But how might belief in free will, specifically, be seen as a form of motivated social
cognition? Across five studies, Clark et al. (2014) used a range of methods – experimental,
correlational, and archival – to test the hypothesis that a key motivation underlying belief in
human free will is the desire to hold others morally responsible for their behavior. For
example, telling students that a fellow classmate had cheated on a recent exam increased
belief in free will on a standard measure of global free will belief; and countries with higher
homicide rates were also found to express higher levels of free will belief. Clark et al (2014)
concluded that free will belief is not an abstract, invariant phenomenon, but is rather driven,
at least in part, by a motivated desire to hold others morally responsible for their wrongful
behaviors, the strength of which varies across time and situation.

The focus on wrongful behaviors may have a straightforward explanation. Put simply,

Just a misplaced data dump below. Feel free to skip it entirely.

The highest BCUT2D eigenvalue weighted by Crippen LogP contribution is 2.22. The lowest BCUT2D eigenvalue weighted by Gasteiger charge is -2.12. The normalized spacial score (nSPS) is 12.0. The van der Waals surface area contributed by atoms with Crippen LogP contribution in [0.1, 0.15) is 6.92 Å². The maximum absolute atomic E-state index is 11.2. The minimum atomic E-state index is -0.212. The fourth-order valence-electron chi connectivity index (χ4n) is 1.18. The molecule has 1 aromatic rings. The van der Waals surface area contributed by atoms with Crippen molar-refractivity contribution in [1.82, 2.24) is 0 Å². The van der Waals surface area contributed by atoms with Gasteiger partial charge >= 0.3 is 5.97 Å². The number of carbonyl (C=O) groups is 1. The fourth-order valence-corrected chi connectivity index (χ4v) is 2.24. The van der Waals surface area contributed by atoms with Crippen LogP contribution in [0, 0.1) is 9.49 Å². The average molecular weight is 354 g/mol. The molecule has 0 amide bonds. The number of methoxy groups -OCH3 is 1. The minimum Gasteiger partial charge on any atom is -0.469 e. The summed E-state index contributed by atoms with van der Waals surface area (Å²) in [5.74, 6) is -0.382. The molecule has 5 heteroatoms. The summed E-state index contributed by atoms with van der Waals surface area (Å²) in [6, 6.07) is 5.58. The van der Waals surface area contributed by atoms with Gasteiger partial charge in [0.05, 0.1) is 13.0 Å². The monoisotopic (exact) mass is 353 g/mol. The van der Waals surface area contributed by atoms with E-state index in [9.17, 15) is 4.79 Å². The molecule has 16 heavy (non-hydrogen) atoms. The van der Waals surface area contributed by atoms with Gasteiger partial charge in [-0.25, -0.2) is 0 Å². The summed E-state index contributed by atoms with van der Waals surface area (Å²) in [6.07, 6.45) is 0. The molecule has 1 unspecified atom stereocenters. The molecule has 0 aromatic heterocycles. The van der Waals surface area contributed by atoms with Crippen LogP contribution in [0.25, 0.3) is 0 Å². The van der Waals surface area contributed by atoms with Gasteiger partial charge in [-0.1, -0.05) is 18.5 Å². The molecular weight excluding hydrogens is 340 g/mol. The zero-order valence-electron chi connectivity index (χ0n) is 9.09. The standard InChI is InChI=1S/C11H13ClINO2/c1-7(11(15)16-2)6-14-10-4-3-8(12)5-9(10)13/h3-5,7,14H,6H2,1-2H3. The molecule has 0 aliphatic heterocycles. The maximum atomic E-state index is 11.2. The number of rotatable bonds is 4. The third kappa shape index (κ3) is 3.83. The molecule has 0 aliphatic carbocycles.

across a broad range of psychological phenomena, “bad is stronger than good” (Baumeister,
Bratslavsky, Finkenauer, & Vohs, 2001, p. 1), meaning that people tend to notice, and give
greater weight to, negative actions and outcomes than positive ones. For example, research
has repeatedly shown a praise-blame asymmetry in judgments of intentional action: people
are more inclined to say that a behavior with negative side-effects was performed
intentionally than an identical action with positive side-effects (Knobe, 2003; Pettit & Knobe,
2009). Motivated judgments of others’ behavior are most pronounced in – and perhaps even
driven by – cases in which the behavior is seen as harmful (Alicke, Buckingham, Zell, &
Davis, 2008). All else being equal, the desire to blame another for bad behavior is more
potent than the desire to praise another for their good behavior (Clark, Shniderman,
Baumeister, Luguri, & Ditto, 2018). As Baumeister et al. (2001) note, while a general
explanation for this effect is hard to come by given its inherent generality across a broad